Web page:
Darren M. Palmer
Armed With Artistry -- by Meral Alizada
The world has changed drastically in the past 20 years and even more so in the last five. Professions and job titles that didn't exist before are becoming lifestyles to aspire to. The white-collar professions have shown their limitations, and the freedom of entrepreneurship and enterprise has won over the younger generations.
We now dream of getting paid for what we love, and we aren't apologetic for wanting to. We leave jobs that don't make us happy. We've made mental health awareness and self-care fashionable and embraced body confidence and alternative lifestyles. We are more engaged with the world and want more from it.
The days of groundless job loyalty and self-inflicted boredom are passing us by, and the digital world, for all its well-argued dangers and downsides, has granted a kind of freedom and mobility, that even the cellphone free—"we had actual conversations"—generations cannot deny. The younger generations have critics aplenty, but they are the undeniable pioneers of leading us towards a world that respects artistry as much as the economy and society respect doctors and lawyers.
As much as this shift is happening, it has happened for some time, and it is accelerating in membership. But this has not come without pushback and a body of opinion rising to contest the value and longevity of pursuing the creative arts. They ask us: how do you make of a job title that LinkedIn certainly can't identify?
The world is seeing more and more tragedy, volatility, crisis, and inequalities. We are witnesses to the ever-deepening divide between the privileged and the poor. We are endlessly searching to save ourselves from the damage of the human hand on Mother Earth.
As humanitarian crises deepen and replicate themselves across the world, the collective mind becomes ever more confused and unsettled. We have run again and again to the ordinary survival tools to save the day and form the solution to our struggles and the emergencies we face today. But it is these very tools and the insistence on sticking to these tools which have brought us to this state of international despair. Therefore, it has never been timelier to openly and expressly embrace and celebrate artistry and its extraordinary importance and value to human life.
The pandemic saw the closure of businesses and understood the stark reality that traditional straight path routes aren't always the safe option. The news of countless redundancies of employed people highlighted the severe limitations of a traditional job in the face of uncertainty. A wonderful story emerged on TikTok of a young girl who had been laid off her job. As a result, she decided to pursue her creative hobby and has now established a flourishing business.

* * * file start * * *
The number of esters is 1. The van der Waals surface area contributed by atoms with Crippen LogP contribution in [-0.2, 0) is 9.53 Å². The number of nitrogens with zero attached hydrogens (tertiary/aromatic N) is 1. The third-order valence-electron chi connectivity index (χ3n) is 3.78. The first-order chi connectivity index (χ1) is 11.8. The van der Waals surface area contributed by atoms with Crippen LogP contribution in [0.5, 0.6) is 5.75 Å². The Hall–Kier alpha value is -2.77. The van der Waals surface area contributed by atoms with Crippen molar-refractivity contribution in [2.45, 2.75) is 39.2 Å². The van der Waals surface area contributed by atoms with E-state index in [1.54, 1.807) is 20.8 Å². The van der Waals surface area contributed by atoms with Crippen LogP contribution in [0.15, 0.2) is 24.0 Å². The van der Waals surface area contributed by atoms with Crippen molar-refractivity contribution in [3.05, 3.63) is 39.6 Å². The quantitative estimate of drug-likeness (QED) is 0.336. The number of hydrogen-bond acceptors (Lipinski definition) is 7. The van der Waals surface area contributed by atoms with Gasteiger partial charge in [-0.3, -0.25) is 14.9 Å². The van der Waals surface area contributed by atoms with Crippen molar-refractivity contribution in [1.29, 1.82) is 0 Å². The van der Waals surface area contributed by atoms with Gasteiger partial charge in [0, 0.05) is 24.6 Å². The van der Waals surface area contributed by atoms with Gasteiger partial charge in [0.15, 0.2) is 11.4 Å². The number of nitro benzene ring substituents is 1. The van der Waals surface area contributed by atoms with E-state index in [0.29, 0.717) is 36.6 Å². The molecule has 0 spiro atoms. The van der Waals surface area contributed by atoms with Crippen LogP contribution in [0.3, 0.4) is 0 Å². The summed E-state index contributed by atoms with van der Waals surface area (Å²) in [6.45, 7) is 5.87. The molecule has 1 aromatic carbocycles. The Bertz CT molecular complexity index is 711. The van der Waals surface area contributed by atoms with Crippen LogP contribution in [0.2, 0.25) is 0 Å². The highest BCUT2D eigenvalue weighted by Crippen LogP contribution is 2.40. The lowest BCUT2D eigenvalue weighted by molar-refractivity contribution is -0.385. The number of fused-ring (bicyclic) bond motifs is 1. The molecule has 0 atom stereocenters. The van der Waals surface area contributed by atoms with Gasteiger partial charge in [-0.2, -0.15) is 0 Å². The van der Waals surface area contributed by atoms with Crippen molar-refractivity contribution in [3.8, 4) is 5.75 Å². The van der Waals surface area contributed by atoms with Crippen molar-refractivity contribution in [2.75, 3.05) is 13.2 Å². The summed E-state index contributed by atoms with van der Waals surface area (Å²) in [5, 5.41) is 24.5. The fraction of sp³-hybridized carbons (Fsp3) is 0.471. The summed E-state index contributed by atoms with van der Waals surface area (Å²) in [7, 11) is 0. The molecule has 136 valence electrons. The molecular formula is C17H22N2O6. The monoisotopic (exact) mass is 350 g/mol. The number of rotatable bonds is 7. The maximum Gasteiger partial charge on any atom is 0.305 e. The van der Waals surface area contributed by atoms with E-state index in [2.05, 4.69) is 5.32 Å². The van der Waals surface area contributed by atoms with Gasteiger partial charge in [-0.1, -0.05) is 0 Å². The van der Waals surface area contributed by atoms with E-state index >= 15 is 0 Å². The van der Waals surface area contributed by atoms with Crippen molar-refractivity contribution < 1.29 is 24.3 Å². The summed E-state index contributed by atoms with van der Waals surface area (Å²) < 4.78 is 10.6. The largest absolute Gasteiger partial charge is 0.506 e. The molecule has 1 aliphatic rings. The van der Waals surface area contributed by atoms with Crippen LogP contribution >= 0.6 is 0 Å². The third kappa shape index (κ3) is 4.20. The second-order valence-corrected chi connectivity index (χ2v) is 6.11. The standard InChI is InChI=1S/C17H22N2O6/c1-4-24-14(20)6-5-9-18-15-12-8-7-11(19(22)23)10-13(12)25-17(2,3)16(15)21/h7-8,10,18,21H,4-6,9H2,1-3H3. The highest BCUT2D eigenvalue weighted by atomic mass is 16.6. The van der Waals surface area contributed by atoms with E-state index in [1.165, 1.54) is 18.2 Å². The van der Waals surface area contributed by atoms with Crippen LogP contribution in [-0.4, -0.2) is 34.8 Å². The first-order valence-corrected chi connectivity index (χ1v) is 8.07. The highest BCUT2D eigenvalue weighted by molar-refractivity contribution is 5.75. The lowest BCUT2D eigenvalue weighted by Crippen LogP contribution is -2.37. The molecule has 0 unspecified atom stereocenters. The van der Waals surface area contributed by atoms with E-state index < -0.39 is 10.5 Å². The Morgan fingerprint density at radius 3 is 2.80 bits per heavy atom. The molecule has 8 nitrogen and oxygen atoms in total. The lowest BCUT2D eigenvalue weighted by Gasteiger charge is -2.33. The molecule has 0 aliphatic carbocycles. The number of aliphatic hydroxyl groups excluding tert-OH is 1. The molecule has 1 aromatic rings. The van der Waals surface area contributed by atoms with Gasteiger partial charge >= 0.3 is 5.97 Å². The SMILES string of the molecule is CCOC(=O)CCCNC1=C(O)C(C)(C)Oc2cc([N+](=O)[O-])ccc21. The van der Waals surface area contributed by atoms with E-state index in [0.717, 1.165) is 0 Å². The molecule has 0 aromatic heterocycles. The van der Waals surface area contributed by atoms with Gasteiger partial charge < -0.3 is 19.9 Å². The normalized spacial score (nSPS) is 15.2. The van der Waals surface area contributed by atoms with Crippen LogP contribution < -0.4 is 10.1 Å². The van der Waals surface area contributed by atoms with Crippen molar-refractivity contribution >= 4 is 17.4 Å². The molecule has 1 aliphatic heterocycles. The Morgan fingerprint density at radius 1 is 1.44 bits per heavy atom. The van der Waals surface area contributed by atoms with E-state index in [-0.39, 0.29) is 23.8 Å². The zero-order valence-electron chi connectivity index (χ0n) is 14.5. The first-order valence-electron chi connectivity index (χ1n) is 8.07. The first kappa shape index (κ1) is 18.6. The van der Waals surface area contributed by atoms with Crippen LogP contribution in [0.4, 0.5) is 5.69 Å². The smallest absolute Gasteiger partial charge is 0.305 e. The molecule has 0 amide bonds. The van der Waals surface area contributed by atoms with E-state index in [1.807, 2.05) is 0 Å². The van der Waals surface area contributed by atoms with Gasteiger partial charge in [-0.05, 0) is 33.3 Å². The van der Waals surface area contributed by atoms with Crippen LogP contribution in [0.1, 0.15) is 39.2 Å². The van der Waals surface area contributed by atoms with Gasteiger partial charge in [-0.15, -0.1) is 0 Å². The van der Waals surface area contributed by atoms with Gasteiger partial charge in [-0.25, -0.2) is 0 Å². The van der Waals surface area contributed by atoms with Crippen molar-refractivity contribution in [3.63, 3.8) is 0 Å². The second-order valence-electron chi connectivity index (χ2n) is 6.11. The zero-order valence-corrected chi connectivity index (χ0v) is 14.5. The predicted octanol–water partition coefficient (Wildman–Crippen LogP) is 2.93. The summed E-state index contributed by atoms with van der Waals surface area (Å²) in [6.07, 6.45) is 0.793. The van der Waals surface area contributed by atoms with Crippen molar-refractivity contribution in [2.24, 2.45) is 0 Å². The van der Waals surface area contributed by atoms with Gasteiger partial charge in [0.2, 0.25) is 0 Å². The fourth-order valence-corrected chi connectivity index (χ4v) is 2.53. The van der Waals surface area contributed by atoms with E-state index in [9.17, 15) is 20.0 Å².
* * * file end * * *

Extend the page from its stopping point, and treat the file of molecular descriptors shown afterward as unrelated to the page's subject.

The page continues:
If the pandemic taught us anything, it is that the world can change and drastically so. Dependability cannot always be depended upon. Artists, painters, writers, filmmakers, craftspeople emerged from the quiet of the streets. They made of an intolerable situation, a beautiful time of discovery and self-exploration. But this was not limited to those who meet the typical definition of an artist. People began businesses, developed apps, and started blogs. As in many cases, depending on a company or an employer to help get through the pandemic wasn't a reliable option.
As lawyers worry about bots taking over their administrative roles and driverless cars and robot hands taking over manual jobs, there is a real fear of the future of sustaining professions that can survive the constant leaps in human technology. The creative professions have long been undermined as second class to traditional white-collar pursuits.
Despite the collective embrace of art thanks to social media, there is much to be debunked on the stereotypes and prejudices against the artistic profession. These assumptions stand in the way of the chance to explore creativity and deter born artists from pursuing the profession that best serves them.
Artistry is undermined as an uncertain profession that is bound to fail. The stakes of success are too high, and only the very few make it 'big.' We, as the human race, are conditioned for comfort and reliability, but creative pursuits are neither. But, the pandemic seemed to show us otherwise.
The advancements in technology are removing many jobs of standard and norm, and it is difficult to see how these stereotypes still hold logic. It is high time we realize that in our ever-changing world, we explore and give a chance for alternatives to the normal of making a living.
Another deterrent factor against creative pursuits is the association of artistry with privilege. Those who have the safety net to fall back onto can be artists. The rest of us have to work in offices and skyscrapers. If we have time, we can keep painting or writing as a hobby. This is a difficult reality to argue against, as artistry is a path, we pave ourselves. There is no promise of an immediate outcome, and it certainly takes time to gain recognition and grow a community of readership and interest.
But this is true for the aspiring banker who has just scored an internship at their dream bank. It will take them a few years to establish a reputable work ethic and prove themselves. The barrister has to spend five to 10 years to establish themselves in their profession. Many lawyers come to a place of stability 20 years into their profession. Artistry is no different. Yet, we don't always see the similarity. Perhaps we should invite ourselves to.